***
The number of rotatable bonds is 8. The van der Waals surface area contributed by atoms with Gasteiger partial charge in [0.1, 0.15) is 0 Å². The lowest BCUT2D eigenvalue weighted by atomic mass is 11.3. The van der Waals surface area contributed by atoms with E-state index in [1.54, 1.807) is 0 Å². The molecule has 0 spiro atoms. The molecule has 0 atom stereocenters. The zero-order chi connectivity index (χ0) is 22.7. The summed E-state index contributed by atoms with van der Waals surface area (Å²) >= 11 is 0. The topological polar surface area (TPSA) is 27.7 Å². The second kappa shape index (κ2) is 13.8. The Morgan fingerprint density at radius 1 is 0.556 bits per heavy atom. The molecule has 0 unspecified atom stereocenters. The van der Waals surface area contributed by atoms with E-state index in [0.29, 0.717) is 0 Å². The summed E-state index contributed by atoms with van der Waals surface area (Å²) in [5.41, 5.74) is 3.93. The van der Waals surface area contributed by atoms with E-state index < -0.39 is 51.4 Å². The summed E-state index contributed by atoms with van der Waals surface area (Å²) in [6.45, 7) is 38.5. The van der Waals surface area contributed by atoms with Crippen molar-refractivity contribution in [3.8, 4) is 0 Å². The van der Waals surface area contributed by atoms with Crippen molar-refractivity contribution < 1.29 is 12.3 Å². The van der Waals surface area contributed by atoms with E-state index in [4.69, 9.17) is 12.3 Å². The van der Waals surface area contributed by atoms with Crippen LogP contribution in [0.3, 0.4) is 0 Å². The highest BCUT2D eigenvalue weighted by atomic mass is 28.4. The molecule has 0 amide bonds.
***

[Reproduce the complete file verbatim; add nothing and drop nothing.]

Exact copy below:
The number of rotatable bonds is 8. The van der Waals surface area contributed by atoms with Gasteiger partial charge in [0.1, 0.15) is 0 Å². The lowest BCUT2D eigenvalue weighted by atomic mass is 11.3. The van der Waals surface area contributed by atoms with E-state index in [1.54, 1.807) is 0 Å². The molecule has 0 spiro atoms. The molecule has 0 atom stereocenters. The zero-order chi connectivity index (χ0) is 22.7. The summed E-state index contributed by atoms with van der Waals surface area (Å²) >= 11 is 0. The topological polar surface area (TPSA) is 27.7 Å². The second kappa shape index (κ2) is 13.8. The Morgan fingerprint density at radius 1 is 0.556 bits per heavy atom. The molecule has 0 unspecified atom stereocenters. The van der Waals surface area contributed by atoms with E-state index in [0.29, 0.717) is 0 Å². The summed E-state index contributed by atoms with van der Waals surface area (Å²) in [5.41, 5.74) is 3.93. The van der Waals surface area contributed by atoms with E-state index < -0.39 is 51.4 Å². The summed E-state index contributed by atoms with van der Waals surface area (Å²) in [6.45, 7) is 38.5. The van der Waals surface area contributed by atoms with Crippen molar-refractivity contribution in [3.8, 4) is 0 Å². The van der Waals surface area contributed by atoms with Crippen molar-refractivity contribution < 1.29 is 12.3 Å². The van der Waals surface area contributed by atoms with E-state index in [4.69, 9.17) is 12.3 Å². The van der Waals surface area contributed by atoms with Crippen LogP contribution in [0.3, 0.4) is 0 Å². The highest BCUT2D eigenvalue weighted by atomic mass is 28.4. The molecule has 0 amide bonds.